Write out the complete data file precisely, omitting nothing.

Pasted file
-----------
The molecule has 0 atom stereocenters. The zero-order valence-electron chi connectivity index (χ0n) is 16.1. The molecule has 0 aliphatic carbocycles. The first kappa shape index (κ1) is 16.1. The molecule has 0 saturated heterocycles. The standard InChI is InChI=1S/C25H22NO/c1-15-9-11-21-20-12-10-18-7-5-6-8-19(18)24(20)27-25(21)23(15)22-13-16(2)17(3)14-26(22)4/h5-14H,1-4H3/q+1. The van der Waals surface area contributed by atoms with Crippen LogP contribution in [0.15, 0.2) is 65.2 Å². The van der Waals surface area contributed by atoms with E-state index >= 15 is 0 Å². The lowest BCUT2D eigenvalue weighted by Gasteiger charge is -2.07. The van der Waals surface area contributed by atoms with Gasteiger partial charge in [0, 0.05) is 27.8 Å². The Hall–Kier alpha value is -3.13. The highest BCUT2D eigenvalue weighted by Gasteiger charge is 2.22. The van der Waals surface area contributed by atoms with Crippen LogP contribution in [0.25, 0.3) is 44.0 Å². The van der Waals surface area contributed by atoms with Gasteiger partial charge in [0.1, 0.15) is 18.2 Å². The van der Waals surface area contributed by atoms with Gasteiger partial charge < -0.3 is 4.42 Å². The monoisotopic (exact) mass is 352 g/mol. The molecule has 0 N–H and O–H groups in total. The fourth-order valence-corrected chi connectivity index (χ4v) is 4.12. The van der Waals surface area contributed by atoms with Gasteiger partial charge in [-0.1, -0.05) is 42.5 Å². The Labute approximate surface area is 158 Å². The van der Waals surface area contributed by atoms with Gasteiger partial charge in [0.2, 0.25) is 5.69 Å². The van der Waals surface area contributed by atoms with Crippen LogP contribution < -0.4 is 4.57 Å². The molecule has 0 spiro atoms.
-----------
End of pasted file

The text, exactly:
The molecule has 0 atom stereocenters. The zero-order valence-electron chi connectivity index (χ0n) is 16.1. The molecule has 0 aliphatic carbocycles. The first kappa shape index (κ1) is 16.1. The molecule has 0 saturated heterocycles. The standard InChI is InChI=1S/C25H22NO/c1-15-9-11-21-20-12-10-18-7-5-6-8-19(18)24(20)27-25(21)23(15)22-13-16(2)17(3)14-26(22)4/h5-14H,1-4H3/q+1. The van der Waals surface area contributed by atoms with Crippen LogP contribution in [0.15, 0.2) is 65.2 Å². The van der Waals surface area contributed by atoms with E-state index >= 15 is 0 Å². The lowest BCUT2D eigenvalue weighted by Gasteiger charge is -2.07. The van der Waals surface area contributed by atoms with Gasteiger partial charge in [0, 0.05) is 27.8 Å². The Hall–Kier alpha value is -3.13. The highest BCUT2D eigenvalue weighted by Gasteiger charge is 2.22. The van der Waals surface area contributed by atoms with Crippen LogP contribution in [0.25, 0.3) is 44.0 Å². The van der Waals surface area contributed by atoms with Gasteiger partial charge in [0.1, 0.15) is 18.2 Å². The van der Waals surface area contributed by atoms with Gasteiger partial charge < -0.3 is 4.42 Å². The monoisotopic (exact) mass is 352 g/mol. The molecule has 0 N–H and O–H groups in total. The fourth-order valence-corrected chi connectivity index (χ4v) is 4.12. The van der Waals surface area contributed by atoms with Gasteiger partial charge in [-0.1, -0.05) is 42.5 Å². The Labute approximate surface area is 158 Å². The van der Waals surface area contributed by atoms with Gasteiger partial charge in [0.2, 0.25) is 5.69 Å². The van der Waals surface area contributed by atoms with Crippen LogP contribution < -0.4 is 4.57 Å². The molecule has 0 spiro atoms.